- The elders set up a ministries team of 75 people that meets monthly to oversee all church ministries. It’s such a disaster that the church restudies the issue and creates a 12-person Ministries Team, leading to a series of spiritual victories and church growth.
Why do elders (and others) keep making these mistakes? Due to the mistaken assumption that (a) someone will get his feeling hurt by being left off the committee (most people would rather be left off than included in such a large committee) and (b) broader representation is a good thing. But large committees actually create narrower representation because there won’t be time for everyone to talk. A committee of 27 will have maybe three people who talk. A committee of 8 may well have 8 who talk.
We see the same dynamic in classroom size — the larger the class, the fewer the people who participate. I mean, to participate in a room of 200 people requires someone who is extremely outgoing or else a little nuts. Most people would rather sit quietly in such a large class.
Ignoring these rules makes the elders look bad, and it’s rude and inconsiderate of your volunteers.
Don’t do it.
We pretend not to care about power, but group dynamics have a huge influence on who has power — whether or not we care about who has power. It’s not really about whether someone has power. Someone will. The question is whether the right someone has power exercised the right way — and being naive about group dynamics opens the church up to abusive power by clever, manipulative people.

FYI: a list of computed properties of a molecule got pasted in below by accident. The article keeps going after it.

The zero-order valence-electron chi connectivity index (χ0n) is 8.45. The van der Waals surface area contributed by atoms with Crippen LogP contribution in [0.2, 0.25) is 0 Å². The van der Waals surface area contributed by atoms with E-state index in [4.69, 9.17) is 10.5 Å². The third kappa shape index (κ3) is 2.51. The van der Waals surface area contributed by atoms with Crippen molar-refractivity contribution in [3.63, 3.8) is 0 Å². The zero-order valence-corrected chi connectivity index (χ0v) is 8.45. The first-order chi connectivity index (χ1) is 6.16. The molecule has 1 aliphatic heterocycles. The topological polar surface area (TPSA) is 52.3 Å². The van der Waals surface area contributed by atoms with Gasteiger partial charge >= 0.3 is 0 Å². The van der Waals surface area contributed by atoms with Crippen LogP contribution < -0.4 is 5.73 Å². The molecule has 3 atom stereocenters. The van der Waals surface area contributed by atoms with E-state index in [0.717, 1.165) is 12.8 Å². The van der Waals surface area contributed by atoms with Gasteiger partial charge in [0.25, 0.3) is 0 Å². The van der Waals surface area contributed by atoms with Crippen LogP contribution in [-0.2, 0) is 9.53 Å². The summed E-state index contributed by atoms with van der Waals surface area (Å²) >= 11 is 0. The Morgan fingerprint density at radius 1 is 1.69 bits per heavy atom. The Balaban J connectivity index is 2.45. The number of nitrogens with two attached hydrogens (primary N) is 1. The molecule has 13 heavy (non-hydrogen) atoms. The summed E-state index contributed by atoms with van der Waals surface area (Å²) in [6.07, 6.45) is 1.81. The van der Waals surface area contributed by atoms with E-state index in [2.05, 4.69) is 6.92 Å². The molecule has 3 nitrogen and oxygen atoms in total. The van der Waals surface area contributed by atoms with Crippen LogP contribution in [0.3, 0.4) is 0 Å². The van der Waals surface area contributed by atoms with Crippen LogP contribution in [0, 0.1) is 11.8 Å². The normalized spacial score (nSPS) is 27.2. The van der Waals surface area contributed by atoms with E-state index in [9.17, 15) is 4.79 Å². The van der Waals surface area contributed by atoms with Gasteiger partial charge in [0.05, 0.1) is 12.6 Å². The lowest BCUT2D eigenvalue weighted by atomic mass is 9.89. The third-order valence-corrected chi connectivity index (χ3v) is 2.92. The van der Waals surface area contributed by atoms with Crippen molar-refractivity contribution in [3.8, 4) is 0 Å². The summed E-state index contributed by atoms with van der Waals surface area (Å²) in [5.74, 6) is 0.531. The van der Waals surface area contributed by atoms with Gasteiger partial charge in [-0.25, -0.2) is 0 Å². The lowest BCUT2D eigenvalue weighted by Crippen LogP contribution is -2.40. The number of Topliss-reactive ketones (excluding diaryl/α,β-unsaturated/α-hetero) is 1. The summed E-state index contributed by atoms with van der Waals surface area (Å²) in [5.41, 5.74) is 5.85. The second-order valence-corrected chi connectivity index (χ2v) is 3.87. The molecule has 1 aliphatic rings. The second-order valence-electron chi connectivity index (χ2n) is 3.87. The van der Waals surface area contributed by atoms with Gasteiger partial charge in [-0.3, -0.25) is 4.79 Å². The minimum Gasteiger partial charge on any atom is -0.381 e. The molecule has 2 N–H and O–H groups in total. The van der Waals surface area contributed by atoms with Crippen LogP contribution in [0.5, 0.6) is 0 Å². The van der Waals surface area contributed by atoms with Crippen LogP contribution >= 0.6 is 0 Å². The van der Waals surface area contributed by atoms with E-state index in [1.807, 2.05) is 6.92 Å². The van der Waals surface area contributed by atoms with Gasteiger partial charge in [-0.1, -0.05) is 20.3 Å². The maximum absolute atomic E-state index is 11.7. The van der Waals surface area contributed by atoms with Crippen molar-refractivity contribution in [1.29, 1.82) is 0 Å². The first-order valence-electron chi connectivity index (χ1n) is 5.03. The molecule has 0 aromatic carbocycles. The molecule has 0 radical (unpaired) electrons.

For example, the larger the committee, the more power is concentrated in the chair of the committee. If I chair a 20-person committee, I can likely get my way on everything because no one has the patience to actually discuss and make decisions at the meetings. If someone objects to my decisions, well, he’s just one of 20. He’s easily out-talked, out-waited, or out-voted.
If I chair a five-person committee, I’d better work with the other members because only three need to get together to outvote me. There’s plenty of time for discussion, and committees that size are used to acting as a group.
Just so, if a large committee has a weak chair, then the strongest personality at the table likely gets his or her way on nearly everything. I mean, no one wants to listen to 20 opinions on any topic, and so if a strong personality makes a halfway reasonable suggestion, the group goes with it.
Another example. The preacher pushes for an administrative team made up of the preacher and two elders. He insists that the elders rotate annually “to be fair to all the elders.” Whether he means to or not, the preacher has just gained control of the church. By the time the two elders learn the ropes, understand the dynamics, and see what the preacher is really doing, their terms will have expired, and the preacher gets a new pair of elders with no experience and likely no background in administration.
While the first two elders may have been men gifted and experienced in management, the next two are likely to be pastoral personalities who have no interest in administration. (Most elderships are made up predominantly of pastoral types.) They figure the first two elders let the preacher make most of the decisions, and so they do the same (as they perceive it). After all, they can’t stand stand discussions about budgets and organizational charts. They rubber stamp the preacher’s decisions.
This is not necessarily a disaster — if you have a preacher of high integrity and administrative skill. It may be exactly what the church needs. Or it could be an unspeakable disaster. Either way, if you understand group dynamics at all, the outcome is entirely predictable — even inevitable. Vote accordingly.